Saturday, July 24, 2010

Politics on ActiveRain

Maybe I've gone too far this time, but I have made several comments on Lane Bailey's post about a potential 3.8% tax on real estate transactions. He was more fair than most on ActiveRain in his posting about the issue, though I disagree with his conclusion that this will have a major implication for the sale of luxury homes. It's a complicated tax (only applied if you pass certain earnings & profit-from-sale hurdles), that will probably effect less than 1% of transactions, and will only be paid by the very rich who make a profit from the sale of their residence or investment property.

Well, the discussion in the comments section became quite political and interesting, and I had to put my 2 cents in there. Well, maybe 6 cents, but I'm generous!

Here's a link to the whole thing. And here are my parts:

1. Perhaps it's only fair for the very richest among us to pay more taxes. I know that sounds crazy to some folks, but take into account these figures:

"the richest 1% of earners collected 8% of national income in 1973. "By 2006, the top 1% got nearly 23% of the pie, the highest proportion since 1929, " he writes. Moreover, the richest 1% now earns more than the bottom 50% of Americans. During almost exactly the same period, the pay gap between the top 100 CEOs and workers rose from 45 to 1 in 1970 to Himalayan proportions in 2006, reaching 1,723 to 1"

article here

It's obvious that the very rich pay most of the taxes....they have most of the money!

To claim that the rich are being fleeced by the government is a bit of a stretch though, given the massive movement of money from the middle class to the upper class over the past 30-40 years.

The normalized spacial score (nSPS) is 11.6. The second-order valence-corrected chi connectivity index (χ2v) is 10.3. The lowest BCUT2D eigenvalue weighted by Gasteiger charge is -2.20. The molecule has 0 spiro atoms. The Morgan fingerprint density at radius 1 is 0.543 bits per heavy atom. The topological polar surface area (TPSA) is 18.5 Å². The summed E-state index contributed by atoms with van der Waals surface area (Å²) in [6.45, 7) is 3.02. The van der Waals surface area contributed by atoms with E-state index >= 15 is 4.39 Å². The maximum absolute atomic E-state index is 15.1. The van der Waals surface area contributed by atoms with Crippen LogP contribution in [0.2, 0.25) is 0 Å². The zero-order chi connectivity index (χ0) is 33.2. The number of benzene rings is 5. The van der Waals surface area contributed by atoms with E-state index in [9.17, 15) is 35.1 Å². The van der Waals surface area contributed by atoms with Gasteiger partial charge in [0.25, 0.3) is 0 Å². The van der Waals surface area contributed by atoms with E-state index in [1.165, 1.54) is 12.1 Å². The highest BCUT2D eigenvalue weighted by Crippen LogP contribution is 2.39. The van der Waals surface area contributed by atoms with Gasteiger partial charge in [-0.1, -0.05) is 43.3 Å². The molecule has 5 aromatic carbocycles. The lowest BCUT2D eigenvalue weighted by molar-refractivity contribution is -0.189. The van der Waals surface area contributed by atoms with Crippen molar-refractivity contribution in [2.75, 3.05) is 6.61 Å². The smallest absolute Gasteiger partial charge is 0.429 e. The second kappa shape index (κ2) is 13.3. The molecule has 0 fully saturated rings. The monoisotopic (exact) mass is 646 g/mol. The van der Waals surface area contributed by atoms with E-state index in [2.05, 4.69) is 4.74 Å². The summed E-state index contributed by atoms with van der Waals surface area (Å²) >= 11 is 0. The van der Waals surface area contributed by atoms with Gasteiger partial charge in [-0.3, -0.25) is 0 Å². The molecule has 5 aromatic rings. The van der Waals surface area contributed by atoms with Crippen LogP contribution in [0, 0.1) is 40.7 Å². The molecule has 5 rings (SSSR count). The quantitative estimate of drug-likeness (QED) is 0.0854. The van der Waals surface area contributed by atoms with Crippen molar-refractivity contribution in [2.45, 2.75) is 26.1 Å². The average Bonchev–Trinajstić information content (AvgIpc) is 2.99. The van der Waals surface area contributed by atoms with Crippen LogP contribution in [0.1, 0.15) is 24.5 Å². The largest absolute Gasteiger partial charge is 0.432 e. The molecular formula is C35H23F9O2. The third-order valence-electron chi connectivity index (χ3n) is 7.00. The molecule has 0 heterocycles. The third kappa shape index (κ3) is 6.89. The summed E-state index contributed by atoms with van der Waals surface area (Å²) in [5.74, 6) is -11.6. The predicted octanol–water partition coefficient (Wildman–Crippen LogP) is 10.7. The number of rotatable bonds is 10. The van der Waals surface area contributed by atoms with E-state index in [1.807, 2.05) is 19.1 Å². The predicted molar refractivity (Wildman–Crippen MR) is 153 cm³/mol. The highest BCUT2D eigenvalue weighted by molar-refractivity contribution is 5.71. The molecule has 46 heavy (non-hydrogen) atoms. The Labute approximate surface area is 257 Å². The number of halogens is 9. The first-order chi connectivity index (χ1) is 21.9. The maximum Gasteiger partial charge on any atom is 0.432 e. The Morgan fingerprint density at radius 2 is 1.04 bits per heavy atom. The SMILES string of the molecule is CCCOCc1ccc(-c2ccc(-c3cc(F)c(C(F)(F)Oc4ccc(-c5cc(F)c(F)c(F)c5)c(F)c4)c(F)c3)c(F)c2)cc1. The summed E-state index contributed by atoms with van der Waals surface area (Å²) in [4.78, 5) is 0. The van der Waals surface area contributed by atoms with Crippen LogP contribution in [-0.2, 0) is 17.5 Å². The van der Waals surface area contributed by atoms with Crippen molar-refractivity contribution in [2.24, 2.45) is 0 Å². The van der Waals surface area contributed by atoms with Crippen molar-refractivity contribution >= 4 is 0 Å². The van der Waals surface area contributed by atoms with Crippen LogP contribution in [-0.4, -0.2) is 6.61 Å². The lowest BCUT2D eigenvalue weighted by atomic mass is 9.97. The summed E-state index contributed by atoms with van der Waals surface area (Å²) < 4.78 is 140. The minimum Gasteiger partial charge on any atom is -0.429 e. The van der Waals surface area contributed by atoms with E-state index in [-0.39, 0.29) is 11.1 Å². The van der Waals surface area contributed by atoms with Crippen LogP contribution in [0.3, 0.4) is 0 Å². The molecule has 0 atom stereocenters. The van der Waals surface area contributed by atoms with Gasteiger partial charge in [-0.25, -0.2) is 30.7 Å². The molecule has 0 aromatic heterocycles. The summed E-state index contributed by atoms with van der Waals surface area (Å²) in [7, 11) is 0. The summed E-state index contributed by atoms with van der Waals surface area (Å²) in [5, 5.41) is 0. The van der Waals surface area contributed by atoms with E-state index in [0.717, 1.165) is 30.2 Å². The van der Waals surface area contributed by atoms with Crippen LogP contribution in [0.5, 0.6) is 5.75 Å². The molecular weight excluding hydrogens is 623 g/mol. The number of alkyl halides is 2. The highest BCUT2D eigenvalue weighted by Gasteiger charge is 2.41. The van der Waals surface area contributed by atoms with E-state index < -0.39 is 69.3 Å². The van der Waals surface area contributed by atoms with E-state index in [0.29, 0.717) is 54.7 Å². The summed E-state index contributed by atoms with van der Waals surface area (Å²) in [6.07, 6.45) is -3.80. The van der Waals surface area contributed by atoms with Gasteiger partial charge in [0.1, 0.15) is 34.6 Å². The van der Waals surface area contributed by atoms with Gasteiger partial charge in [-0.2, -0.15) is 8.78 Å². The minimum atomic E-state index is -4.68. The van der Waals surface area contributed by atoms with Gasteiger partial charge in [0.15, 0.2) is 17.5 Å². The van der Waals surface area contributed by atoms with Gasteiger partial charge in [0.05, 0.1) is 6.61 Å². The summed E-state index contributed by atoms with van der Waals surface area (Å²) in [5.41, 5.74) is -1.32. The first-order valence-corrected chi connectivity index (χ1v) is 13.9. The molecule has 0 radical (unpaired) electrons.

Also, when I first heard this "news" elsewhere, it came in an e-mail prefaced with this distinguishing message:

Under the new health care bill - did you know that all real estate transactions are now subject to a 3.8% Sales Tax? The bulk of these new taxes don't kick in until 2013 (presumably after Obamas re-election). You can thank Nancy, Harry and Barack and your local Democrat Congressman for this one. If you sell your $400,000 home, there will be a $15,200 tax. This bill is set to screw the retiring generation who often downsize their homes. Is this Hope & Change great or what? We can vote the bums out in November and demand that they eliminate the bill or at the very least defund it. Then in 2012 repeal it.
Oh, you weren't aware this was in the Obamacare bill? Guess what, you aren't alone. There are more than a few congressman that aren't aware of it either. AND, there are a few other surprises lurking.

Maybe it's just me, but I found that delivery to be off-putting, and a good example of how the "tea party" types will take something with a grain of truth and blow it up to giant proportions, to incite fear and worse.

Our Realtor Association manager replied to the e-mail with the following:

It is a hoax! Here is the NAR information.

Business Report
No 4.0% "Sales Tax" on Home Sales In Recently Enacted Health Reform Bill

Contrary to reports and newspaper articles circulating widely on the Internet, there is not a 4.0% "sales tax" or "transfer tax" on the sale of a home included in the recently signed health care reform bill. The analysis underlying these reports is incorrect and fails to take into account the interplay of the bill's provisions with already existing real estate tax laws that remain unchanged.

What was included in the health bill is a provision that imposes a new 3.8% Medicare tax for some high income households that have "net investment income." Any revenue collected by the tax is dedicated to the Medicare hospital insurance program. This new tax will only apply to households with Adjusted Gross Income (AGI) of more than $200,000 for individuals or more than $250,000 for married couples. Since capital gains are included in the definition of net investment income, an additional tax obligation might result from the sale of real property.